Analysis: How Iran is using Caucasian states to harm Israel

Anna Mikhailova

i24NEWS Web journalist | @AnMikailova

4 min read
Azerbaijan's President Ilham Aliyev (C) meets with Iran's Supreme Leader Ayatollah Ali Khamenei (R) and President Hassan Rouhani, in Tehran, Iran.
Office of the Iranian Supreme Leader via APAzerbaijan's President Ilham Aliyev (C) meets with Iran's Supreme Leader Ayatollah Ali Khamenei (R) and President Hassan Rouhani, in Tehran, Iran.

'Iranian Revolution Guards Corps plan to create a Hezbollah type organization in this area'

Two big pieces of news came from Caucasian states last week - Azerbaijan announced the opening of its embassy in Israel, while Georgia thwarted an Iranian attack on Israeli businessman Itsik Moshe. 

These seemingly unrelated events have one thing in common - both countries that have friendly relations with Jerusalem have in recent years become highly important for Iran's efforts to harm the Jewish state. 

According to local media, interrogations of captured Iranian operatives in Georgia showed they were in contact with Iranian agents in Azerbaijan’s capital of Baku and in the Iranian province of Ardabil, while the order to assassinate Moshe came directly from the special unit of the Iranian Revolution Guards Corps (IRGC) - the Quds Force.

Israeli political analyst Ariel Kogan believes there are more serious threats coming from Tehran.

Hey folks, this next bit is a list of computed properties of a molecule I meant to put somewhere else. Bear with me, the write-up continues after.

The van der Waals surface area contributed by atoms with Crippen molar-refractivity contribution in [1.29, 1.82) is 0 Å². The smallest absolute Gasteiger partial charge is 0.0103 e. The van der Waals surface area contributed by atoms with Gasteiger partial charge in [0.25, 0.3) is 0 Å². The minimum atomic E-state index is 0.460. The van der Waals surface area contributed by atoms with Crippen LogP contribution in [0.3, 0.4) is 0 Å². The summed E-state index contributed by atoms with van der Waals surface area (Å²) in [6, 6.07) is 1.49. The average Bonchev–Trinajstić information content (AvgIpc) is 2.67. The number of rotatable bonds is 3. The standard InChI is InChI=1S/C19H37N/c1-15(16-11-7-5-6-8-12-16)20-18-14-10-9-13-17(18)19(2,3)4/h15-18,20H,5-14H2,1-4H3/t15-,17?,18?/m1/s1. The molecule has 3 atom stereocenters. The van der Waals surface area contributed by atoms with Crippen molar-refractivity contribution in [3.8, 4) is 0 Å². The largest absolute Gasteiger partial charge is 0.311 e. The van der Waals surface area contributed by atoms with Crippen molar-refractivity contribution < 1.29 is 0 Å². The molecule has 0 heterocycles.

“Instead of infiltration and creation of scattered cells in the countries of the region, with the objectives of striking at Israeli targets or objects of importance for Israel, Iranian intelligence services and the Iranian Revolution Guards Corps plan to create a Hezbollah-type organization in this area,” he told i24NEWS, referring to Iran-backed militant group in Lebanon. 

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He pointed out that earlier in November, Sheikh Tawhid Ebrahimi, leader of the Islamist group Huseyniyyun, said “Azerbaijan and the Caucasus need the support of a full-fledged Islamic resistance organization, akin to Hezbollah.” Ebrahimi's organization was created by the IRGC from the adherents of their ideology, who fled to Iran from Azerbaijan.

“If such an organization were to be formed, then Iran’s capabilities in the region would rise to a much higher and significantly more dangerous level,” Kogan stressed. 

The analyst, who is familiar with the situation in the region, added that there is a high probability that Georgian security forces coordinated their efforts with the counterintelligence services of Azerbaijan, which arrested five Iranian agents a day prior to the operation in Tbilisi.  

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According to the Azerbaijani Telegram channel AZfront, all of the arrested Iranian agents were providing Iran with information regarding military objects and training procedures of various Azeri military units. In addition, two agents had special reconnaissance tasks: One was tasked with tracking activities of specific embassies and consulates in Baku, while the other was collecting information on the usage of drones by the armed forces of Azerbaijan.

Given that Azeri forces use Israeli drone technology, and have recently pledged closer security and diplomatic ties with the Jewish state, Iran's operations in the region, so far unsuccessful, could pose a significant threat to Israel's security. 

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